SHERIDAN — Cel Hope didn’t want to, but rather, she had to. She let her passion of dog agility competition simply drift away.
The Sheridan resident couldn’t continue to drive 100s of miles with multiple dogs contending in the sport. This past weekend, however, allowed Hope to rediscover her love for dog agility — locally.
Hope introduced multiple dogs to the competitive arena as the North American Dog Agility Council held a fundraiser competition at the Sheridan College AgriPark over the weekend.
“I’m thrilled we have one here in Sheridan,” Hope said. “It was Mercy’s first-ever show (Friday). She didn’t qualify her first two runs, but it’s mainly about just having fun and falling in love with the sport.”
Last weekend marked the first dog agility event in Sheridan in a decade. Enthusiasts from states all over the West parked their RVs and automobiles, corralled their kennels and dog treats and staked out a spot inside the Agripark.
Jodi Dillard — the coordinator of the NADAC fundraiser — got the ball rolling for the event. The owner of Up and Over Agility moved to Sheridan from California more than a decade ago. She picked up the sport of dog agility in her time on the West Coast as a way to build a relationship with her border collie.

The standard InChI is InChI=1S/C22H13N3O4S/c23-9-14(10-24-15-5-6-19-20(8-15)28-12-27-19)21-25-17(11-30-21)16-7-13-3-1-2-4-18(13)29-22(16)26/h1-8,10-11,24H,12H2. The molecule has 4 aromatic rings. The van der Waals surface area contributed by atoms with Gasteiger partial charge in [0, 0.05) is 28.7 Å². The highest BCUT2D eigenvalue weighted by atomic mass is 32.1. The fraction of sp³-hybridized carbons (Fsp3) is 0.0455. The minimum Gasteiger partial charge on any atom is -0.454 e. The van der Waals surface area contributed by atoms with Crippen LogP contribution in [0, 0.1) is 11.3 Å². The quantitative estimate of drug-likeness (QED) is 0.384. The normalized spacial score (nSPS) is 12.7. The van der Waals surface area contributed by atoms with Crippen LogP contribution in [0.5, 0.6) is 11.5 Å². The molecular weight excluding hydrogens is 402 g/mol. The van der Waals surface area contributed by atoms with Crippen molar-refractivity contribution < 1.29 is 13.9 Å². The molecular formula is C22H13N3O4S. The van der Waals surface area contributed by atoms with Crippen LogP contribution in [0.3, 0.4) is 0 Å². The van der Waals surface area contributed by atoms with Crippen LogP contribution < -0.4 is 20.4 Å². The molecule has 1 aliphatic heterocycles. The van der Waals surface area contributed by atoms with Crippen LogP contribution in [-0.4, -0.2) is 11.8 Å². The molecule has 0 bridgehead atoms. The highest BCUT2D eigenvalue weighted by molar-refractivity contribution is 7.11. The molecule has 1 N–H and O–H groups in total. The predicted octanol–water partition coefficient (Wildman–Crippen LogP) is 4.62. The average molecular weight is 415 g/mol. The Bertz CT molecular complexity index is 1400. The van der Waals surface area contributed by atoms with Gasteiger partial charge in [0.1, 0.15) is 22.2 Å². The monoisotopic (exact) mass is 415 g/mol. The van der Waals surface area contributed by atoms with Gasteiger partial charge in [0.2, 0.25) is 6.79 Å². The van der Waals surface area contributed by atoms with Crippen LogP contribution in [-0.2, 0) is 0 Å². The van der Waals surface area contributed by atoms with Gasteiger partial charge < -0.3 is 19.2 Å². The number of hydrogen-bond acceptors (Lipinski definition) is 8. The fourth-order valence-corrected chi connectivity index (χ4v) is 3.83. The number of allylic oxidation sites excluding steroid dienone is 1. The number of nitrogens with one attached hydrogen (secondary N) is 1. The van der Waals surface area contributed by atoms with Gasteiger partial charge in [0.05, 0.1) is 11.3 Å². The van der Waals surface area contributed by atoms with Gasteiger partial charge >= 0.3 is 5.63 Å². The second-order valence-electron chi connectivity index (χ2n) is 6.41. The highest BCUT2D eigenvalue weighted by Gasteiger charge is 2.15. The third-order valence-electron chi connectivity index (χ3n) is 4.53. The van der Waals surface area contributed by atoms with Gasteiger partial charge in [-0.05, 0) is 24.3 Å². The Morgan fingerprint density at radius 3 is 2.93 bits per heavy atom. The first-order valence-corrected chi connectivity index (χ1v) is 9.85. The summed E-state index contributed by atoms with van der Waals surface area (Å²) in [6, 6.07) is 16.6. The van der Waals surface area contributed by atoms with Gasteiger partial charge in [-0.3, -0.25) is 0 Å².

“It was something to do with her,” Dillard said. “When we moved here 12 years ago and I found a trainer here in town it just started and it just took off. I became addicted and now it’s a passion.”
Dillard’s passion blossomed into her instructional classes for aspiring dog-agility competitors. Any breed of canine can partake in the sport that has beneficial outcomes for both the owner and the dog.
“When [Dillard] said she was going to do classes, I said, ‘Sign me up,’” Hope said. “It’s a lot of fun. It’s a great activity for a person to do with their dog. It’s a great confidence builder for the dog, and it really improves the bond between the human and the dog.”
The weekend featured three days of competition for four classes of dogs — elite, open, novice and intro. Dogs of all different shapes, sizes and ages ran through obstacle courses featuring hurdles and tunnels. In order to partake in the event, all contestants must have some level of training prior to entering.
The weekend was NADAC-sanctioned, meaning dogs could earn qualifying times that go toward the championships held in Gillette in late September. Participants also contended for awards Saturday, and all their entree fees will feed into a pool of money for trophies given away at the championships in a couple months.
The fundraiser was well received in its return to Sheridan. At the conclusion Saturday, the competition had seen more than 1,000 runs where an average dog agility fundraiser in the region will get about 500 runs.
“This is an amazing turnout,” Dillard said. “To reach 1,000 runs is pretty incredible.”
After years without competition, the weekend’s event brought dogs and owners back to Sheridan for some canine-related fun.